50YearResident 5 years, 9 months ago

"Sports" is the problem. We have switched from getting a good education to teaching the kids sports. Just look at the new city budget. More sports, more playing fields, more events to send the kids to and a $30 million new sports complex. Somewhere in the mix education is getting lost. Why become educated if you can earn $10 million each year playing some sports? Does anyone else see a problem here?

KSManimal 5 years, 9 months ago

The city budget and the school district budget are two separate things, established by two separate governing bodies, and funded from separate tax revenues.

meatheadwisdom 5 years, 9 months ago

To the contrary, 50YearResident, "Sports" and other extra-curricular activities are part of the solution. There is vast evidence that shows students who are involved in athletics, clubs, organizations, etc. are more engaged and have better test scores and grades than those who don't. I'm not just talking sports either, but debate, forensics, plays, clubs, music, art, etc. I can promise you that without sports and other similar activities you would see graduation rates, grades, and test scores plummet. Like it or not, there are some kids whose entire motiviation is to be on a team, but with that comes the requirement of specific curricular advancement, gpa, attendence, etc.

Yes SOME athletes can make $10 million a year, but the odds of how many are right there with winning the lottery.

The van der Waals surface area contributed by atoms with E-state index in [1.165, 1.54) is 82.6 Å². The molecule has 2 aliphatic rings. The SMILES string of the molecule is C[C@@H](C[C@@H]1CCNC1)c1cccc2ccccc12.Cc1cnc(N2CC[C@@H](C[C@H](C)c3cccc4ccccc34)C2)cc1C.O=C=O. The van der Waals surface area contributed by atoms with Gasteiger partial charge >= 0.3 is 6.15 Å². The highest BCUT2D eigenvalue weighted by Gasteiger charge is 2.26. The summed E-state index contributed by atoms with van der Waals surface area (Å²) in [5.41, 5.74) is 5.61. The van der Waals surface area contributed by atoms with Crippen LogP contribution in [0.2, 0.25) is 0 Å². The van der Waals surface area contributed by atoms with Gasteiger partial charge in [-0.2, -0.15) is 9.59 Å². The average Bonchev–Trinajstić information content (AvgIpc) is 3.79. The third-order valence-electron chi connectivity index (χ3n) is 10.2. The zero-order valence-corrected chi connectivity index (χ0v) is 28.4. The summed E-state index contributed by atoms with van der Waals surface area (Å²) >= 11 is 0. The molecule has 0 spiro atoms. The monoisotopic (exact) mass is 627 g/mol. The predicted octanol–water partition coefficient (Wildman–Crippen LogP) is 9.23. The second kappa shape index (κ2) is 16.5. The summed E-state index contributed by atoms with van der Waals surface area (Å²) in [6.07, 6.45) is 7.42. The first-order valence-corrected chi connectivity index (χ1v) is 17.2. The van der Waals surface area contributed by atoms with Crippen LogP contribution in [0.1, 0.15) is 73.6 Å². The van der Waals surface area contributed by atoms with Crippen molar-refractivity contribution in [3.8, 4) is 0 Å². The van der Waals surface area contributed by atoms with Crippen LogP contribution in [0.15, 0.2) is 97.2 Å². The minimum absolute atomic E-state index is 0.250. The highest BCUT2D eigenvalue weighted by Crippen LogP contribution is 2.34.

chootspa 5 years, 9 months ago

Odds of participation and utilization of these extracurricular services go up if you're not a member of the at-risk groups, though. Low SES students tend not to have transportation or funding for uniforms or special equipment. Disabled students are often just excluded from those activities.

I'm not arguing that they should be ended. I'm just pointing out that they primarily benefit the kids that aren't the most at risk. Let's look at extracurricular activities that are more inclusive.

deec 5 years, 9 months ago

Music, art and non-sport extracurricular activities are also often the first things cut when budgets are tight. Sports rarely suffer the same fate.

meatheadwisdom 5 years, 9 months ago

You'd be suprised how much support is available to students who are low SES. Activity fees are waived for students that can't pay them, money and equipment is made available through donation for kids needing it. You're right, there are other factors that low SES can contribute to this, like transportation, or the need for a student to either work or watch siblings at home, and a lot of people are not aware of the assistance available, but the Lawrence District is working to make things more equitable for all students. It's not an easy task.